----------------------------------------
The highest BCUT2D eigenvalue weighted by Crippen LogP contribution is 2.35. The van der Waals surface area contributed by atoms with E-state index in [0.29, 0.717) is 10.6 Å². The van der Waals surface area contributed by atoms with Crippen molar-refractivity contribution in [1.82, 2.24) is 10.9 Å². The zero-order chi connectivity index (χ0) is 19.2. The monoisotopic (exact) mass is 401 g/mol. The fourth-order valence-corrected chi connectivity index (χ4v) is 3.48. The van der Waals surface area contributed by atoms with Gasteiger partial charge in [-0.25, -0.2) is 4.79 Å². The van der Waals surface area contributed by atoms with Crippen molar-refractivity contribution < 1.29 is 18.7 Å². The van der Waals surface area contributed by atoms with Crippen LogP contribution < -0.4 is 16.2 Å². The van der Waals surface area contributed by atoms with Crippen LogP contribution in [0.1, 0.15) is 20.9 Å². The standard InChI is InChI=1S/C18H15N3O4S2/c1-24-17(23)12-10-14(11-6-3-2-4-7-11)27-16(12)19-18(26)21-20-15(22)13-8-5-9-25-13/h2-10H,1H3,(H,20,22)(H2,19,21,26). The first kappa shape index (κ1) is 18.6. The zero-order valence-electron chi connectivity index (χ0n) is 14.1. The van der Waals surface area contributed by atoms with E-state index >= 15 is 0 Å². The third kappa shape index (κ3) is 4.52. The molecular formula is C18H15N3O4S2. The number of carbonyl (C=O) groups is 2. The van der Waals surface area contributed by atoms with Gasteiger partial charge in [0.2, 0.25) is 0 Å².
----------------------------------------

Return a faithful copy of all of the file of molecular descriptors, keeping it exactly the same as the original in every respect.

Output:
The highest BCUT2D eigenvalue weighted by Crippen LogP contribution is 2.35. The van der Waals surface area contributed by atoms with E-state index in [0.29, 0.717) is 10.6 Å². The van der Waals surface area contributed by atoms with Crippen molar-refractivity contribution in [1.82, 2.24) is 10.9 Å². The zero-order chi connectivity index (χ0) is 19.2. The monoisotopic (exact) mass is 401 g/mol. The fourth-order valence-corrected chi connectivity index (χ4v) is 3.48. The van der Waals surface area contributed by atoms with Gasteiger partial charge in [-0.25, -0.2) is 4.79 Å². The van der Waals surface area contributed by atoms with Crippen molar-refractivity contribution < 1.29 is 18.7 Å². The van der Waals surface area contributed by atoms with Crippen LogP contribution < -0.4 is 16.2 Å². The van der Waals surface area contributed by atoms with Crippen LogP contribution in [0.1, 0.15) is 20.9 Å². The standard InChI is InChI=1S/C18H15N3O4S2/c1-24-17(23)12-10-14(11-6-3-2-4-7-11)27-16(12)19-18(26)21-20-15(22)13-8-5-9-25-13/h2-10H,1H3,(H,20,22)(H2,19,21,26). The first kappa shape index (κ1) is 18.6. The zero-order valence-electron chi connectivity index (χ0n) is 14.1. The van der Waals surface area contributed by atoms with E-state index >= 15 is 0 Å². The third kappa shape index (κ3) is 4.52. The molecular formula is C18H15N3O4S2. The number of carbonyl (C=O) groups is 2. The van der Waals surface area contributed by atoms with Gasteiger partial charge in [0.2, 0.25) is 0 Å².